And handling techniques? The cats aren’t as difficult to handle as you may imagine. If you follow
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Debating doggy hair dye Grooming in the limelight Dog groomer Stuart Simons of Groom Dog City in London found himself at the centre of a media storm earlier this year after actress Emma Watson was seen walking a dog he had dyed pink. Critics said dyeing a dog’s coat was taking grooming a step too far. Here, Stuart examines both sides of the debate…
t all started when I was contacted by the editor of a well-known bridal magazine, looking for a dog to be dyed pastel pink for a photo shoot. I have been quite interested in following creative grooming attempts on the internet over the past few years and, after looking into which products were available from my wholesalers, I
Pictures of the dog I had dyed were plastered over the front pages of the tabloids decided to offer my own bichon frise, Molly, as long as I could apply the dye myself and take her to the shoot. It went very well and Molly looked beautiful. So beautiful, in fact, that when Harry Potter star, Emma Watson, and a friend came through the door with a beautiful Maltese a few weeks later they decided they would like the same treatment for the dog in an attempt to raise funds for breast cancer charities. The following day pictures of Emma with her friend’s Maltese were plastered over the front pages of the tabloids and we were inundated with phone calls 36 | Total Grooming Magazine
Stuart Simons was asked to dye a dog pink for a bridal magazine
from the press and TV companies from all over the world. The Daily Mail ran it as one of their main online stories and the feedback was not great – a lot of people felt it was cruel. As a result I felt it was necessary to defend myself so went on Daybreak to explain why I felt it was justifiable.
Questioning safety For the most part we live in a dog-
loving society and this has never been more apparent to me than by reading the feedback about the dog dyes. I felt that I really needed to educate myself in the process of dyeing and to find out if I had done anything to put my beloved Molly in danger. As groomers we are not in the business to abuse or hurt dogs – quite the opposite. We want to make them look their best and feel comfortable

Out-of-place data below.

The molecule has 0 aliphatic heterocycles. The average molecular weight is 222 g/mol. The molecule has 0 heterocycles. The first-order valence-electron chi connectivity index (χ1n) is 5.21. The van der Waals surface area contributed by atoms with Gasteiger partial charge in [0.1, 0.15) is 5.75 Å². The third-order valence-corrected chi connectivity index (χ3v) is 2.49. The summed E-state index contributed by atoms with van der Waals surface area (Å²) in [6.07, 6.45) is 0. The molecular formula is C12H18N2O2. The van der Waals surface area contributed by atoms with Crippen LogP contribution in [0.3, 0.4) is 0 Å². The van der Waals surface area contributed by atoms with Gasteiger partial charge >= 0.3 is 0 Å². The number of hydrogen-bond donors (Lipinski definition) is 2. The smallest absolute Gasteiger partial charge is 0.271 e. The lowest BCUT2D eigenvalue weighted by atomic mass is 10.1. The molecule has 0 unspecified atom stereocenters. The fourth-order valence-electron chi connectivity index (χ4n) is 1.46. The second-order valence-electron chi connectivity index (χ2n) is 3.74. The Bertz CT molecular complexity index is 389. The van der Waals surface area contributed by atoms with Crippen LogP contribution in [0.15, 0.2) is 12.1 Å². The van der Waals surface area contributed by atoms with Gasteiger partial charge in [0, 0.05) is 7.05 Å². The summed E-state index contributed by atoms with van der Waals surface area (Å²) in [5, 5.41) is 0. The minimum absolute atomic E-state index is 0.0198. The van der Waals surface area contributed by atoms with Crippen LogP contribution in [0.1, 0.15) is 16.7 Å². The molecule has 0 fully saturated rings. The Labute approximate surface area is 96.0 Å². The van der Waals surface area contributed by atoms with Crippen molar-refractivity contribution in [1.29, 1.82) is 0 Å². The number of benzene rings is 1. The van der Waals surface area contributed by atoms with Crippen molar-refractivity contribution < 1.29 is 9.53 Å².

scalp. Imagine your dog feeling that all over – not nice. The bottom line is that what is okay for humans is most definitely not okay for your pampered pet. There is also the question of toxicity. Now I can smell bleach – it has a really pungent, unmistakable smell. Dogs have a sense of smell that is a huge amount more acute than that of humans. On speaking to Amy Brown, president and founder of the NAPCG, I learnt that dogs that have been dyed with human dye have actually had respiratory failure during a dyeing session and passed away. I was appalled. She also sent me some pictures of the
Stuart uses conditioner-based dyes
to live their lives to the full. I contacted the National Association of Professional Creative Groomers (NAPCG) to find out the ins and outs of the dog dyeing industry. What I found out was alarming. For the bridal magazine shoot I used Top Performance hair dye that is made specifically for cats and dogs. This is a conditioner-based dye that is applied to the dog as a shampoo, left for ten minutes and then rinsed off. It is available from the wholesalers of dog grooming products and is classed as safe as it uses absolutely no accelerants, bleaches or peroxide. Phew, Molly was perfectly safe. The colour comes from all different sources but is mainly drawn from vegetables and other natural products. It is classed as semi-permanent and should wash out in about eight washes.
The science part The dye doesn’t strip hair like a bleach would. It simply stains the hair. It is not drawn into the body through the skin and it has absolutely no smell. A human has, on average, a thickness of 25 cells to their skin while a dog has only eight. This means that it is less able to cope with the effects of the bleaches. Being a child of the 1980s I have bleached my hair before and I can very well remember the stinging it caused to my
We can offer temporary tattoos by using blo-pens or colour air brushes. You can also use chalk to get a nice temporary tattoo – on a black Labrador for example. Ghosts at Halloween are always very popular. Creative grooming has been going on for years, sometimes to the detriment of the health of our beloved pets. In this day and age, with the products available to us now, there is absolutely no need to use dangerous accelerants and bleach on any dog. Always do a skin test on a dog when applying any kind of dye and, most importantly, choose your dogs very carefully. Remember that dyed dogs get much more human